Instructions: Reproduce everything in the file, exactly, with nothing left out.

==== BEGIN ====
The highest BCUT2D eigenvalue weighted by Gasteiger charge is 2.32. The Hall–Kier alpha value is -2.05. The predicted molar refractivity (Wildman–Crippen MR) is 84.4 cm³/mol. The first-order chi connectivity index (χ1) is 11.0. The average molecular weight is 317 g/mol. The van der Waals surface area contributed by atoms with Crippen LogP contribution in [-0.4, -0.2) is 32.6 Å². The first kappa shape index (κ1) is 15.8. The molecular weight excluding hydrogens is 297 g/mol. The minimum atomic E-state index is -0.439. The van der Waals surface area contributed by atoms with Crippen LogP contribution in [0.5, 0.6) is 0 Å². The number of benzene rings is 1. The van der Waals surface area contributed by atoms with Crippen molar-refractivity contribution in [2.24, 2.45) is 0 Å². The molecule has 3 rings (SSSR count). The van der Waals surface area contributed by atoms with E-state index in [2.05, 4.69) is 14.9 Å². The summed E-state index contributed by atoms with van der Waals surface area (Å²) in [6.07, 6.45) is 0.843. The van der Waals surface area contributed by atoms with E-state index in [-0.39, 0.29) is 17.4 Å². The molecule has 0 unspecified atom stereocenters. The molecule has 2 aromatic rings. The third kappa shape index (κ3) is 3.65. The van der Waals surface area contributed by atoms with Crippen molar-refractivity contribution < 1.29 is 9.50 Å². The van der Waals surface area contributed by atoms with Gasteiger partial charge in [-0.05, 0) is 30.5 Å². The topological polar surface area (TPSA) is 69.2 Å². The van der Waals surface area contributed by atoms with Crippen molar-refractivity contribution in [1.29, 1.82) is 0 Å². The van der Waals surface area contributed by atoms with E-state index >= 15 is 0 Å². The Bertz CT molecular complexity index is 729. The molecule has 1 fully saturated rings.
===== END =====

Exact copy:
The highest BCUT2D eigenvalue weighted by Gasteiger charge is 2.32. The Hall–Kier alpha value is -2.05. The predicted molar refractivity (Wildman–Crippen MR) is 84.4 cm³/mol. The first-order chi connectivity index (χ1) is 11.0. The average molecular weight is 317 g/mol. The van der Waals surface area contributed by atoms with Crippen LogP contribution in [-0.4, -0.2) is 32.6 Å². The first kappa shape index (κ1) is 15.8. The molecular weight excluding hydrogens is 297 g/mol. The minimum atomic E-state index is -0.439. The van der Waals surface area contributed by atoms with Crippen LogP contribution in [0.5, 0.6) is 0 Å². The number of benzene rings is 1. The van der Waals surface area contributed by atoms with Crippen molar-refractivity contribution in [2.24, 2.45) is 0 Å². The molecule has 3 rings (SSSR count). The van der Waals surface area contributed by atoms with E-state index in [2.05, 4.69) is 14.9 Å². The summed E-state index contributed by atoms with van der Waals surface area (Å²) in [6.07, 6.45) is 0.843. The van der Waals surface area contributed by atoms with E-state index in [-0.39, 0.29) is 17.4 Å². The molecule has 0 unspecified atom stereocenters. The molecule has 2 aromatic rings. The third kappa shape index (κ3) is 3.65. The van der Waals surface area contributed by atoms with Crippen molar-refractivity contribution < 1.29 is 9.50 Å². The van der Waals surface area contributed by atoms with Gasteiger partial charge in [-0.05, 0) is 30.5 Å². The topological polar surface area (TPSA) is 69.2 Å². The van der Waals surface area contributed by atoms with Crippen molar-refractivity contribution in [1.29, 1.82) is 0 Å². The van der Waals surface area contributed by atoms with E-state index >= 15 is 0 Å². The Bertz CT molecular complexity index is 729. The molecule has 1 fully saturated rings.